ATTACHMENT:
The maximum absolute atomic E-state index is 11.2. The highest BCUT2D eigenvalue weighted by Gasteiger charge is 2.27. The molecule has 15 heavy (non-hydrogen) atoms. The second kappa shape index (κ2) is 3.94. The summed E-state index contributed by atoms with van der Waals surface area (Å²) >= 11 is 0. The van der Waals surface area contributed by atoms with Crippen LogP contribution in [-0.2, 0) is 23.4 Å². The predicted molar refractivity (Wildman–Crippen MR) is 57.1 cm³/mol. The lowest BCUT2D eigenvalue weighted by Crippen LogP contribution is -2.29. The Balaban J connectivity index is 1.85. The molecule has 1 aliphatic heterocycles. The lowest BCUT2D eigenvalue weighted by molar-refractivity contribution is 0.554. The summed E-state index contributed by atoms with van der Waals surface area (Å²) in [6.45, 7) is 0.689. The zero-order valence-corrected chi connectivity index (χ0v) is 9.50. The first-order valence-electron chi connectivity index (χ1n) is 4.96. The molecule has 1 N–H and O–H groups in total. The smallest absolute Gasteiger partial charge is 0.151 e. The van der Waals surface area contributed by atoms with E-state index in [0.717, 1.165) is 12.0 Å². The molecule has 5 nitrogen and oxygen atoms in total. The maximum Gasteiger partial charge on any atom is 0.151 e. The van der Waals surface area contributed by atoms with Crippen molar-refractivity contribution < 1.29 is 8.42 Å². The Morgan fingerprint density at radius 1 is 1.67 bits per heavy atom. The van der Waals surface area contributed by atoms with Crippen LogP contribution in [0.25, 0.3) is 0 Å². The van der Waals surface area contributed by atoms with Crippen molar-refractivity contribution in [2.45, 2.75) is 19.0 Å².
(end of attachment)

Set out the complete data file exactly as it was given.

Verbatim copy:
The maximum absolute atomic E-state index is 11.2. The highest BCUT2D eigenvalue weighted by Gasteiger charge is 2.27. The molecule has 15 heavy (non-hydrogen) atoms. The second kappa shape index (κ2) is 3.94. The summed E-state index contributed by atoms with van der Waals surface area (Å²) >= 11 is 0. The van der Waals surface area contributed by atoms with Crippen LogP contribution in [-0.2, 0) is 23.4 Å². The predicted molar refractivity (Wildman–Crippen MR) is 57.1 cm³/mol. The lowest BCUT2D eigenvalue weighted by Crippen LogP contribution is -2.29. The Balaban J connectivity index is 1.85. The molecule has 1 aliphatic heterocycles. The lowest BCUT2D eigenvalue weighted by molar-refractivity contribution is 0.554. The summed E-state index contributed by atoms with van der Waals surface area (Å²) in [6.45, 7) is 0.689. The zero-order valence-corrected chi connectivity index (χ0v) is 9.50. The first-order valence-electron chi connectivity index (χ1n) is 4.96. The molecule has 1 N–H and O–H groups in total. The smallest absolute Gasteiger partial charge is 0.151 e. The van der Waals surface area contributed by atoms with E-state index in [0.717, 1.165) is 12.0 Å². The molecule has 5 nitrogen and oxygen atoms in total. The maximum Gasteiger partial charge on any atom is 0.151 e. The van der Waals surface area contributed by atoms with Crippen molar-refractivity contribution < 1.29 is 8.42 Å². The Morgan fingerprint density at radius 1 is 1.67 bits per heavy atom. The van der Waals surface area contributed by atoms with Crippen LogP contribution in [0.25, 0.3) is 0 Å². The van der Waals surface area contributed by atoms with Crippen molar-refractivity contribution in [2.45, 2.75) is 19.0 Å².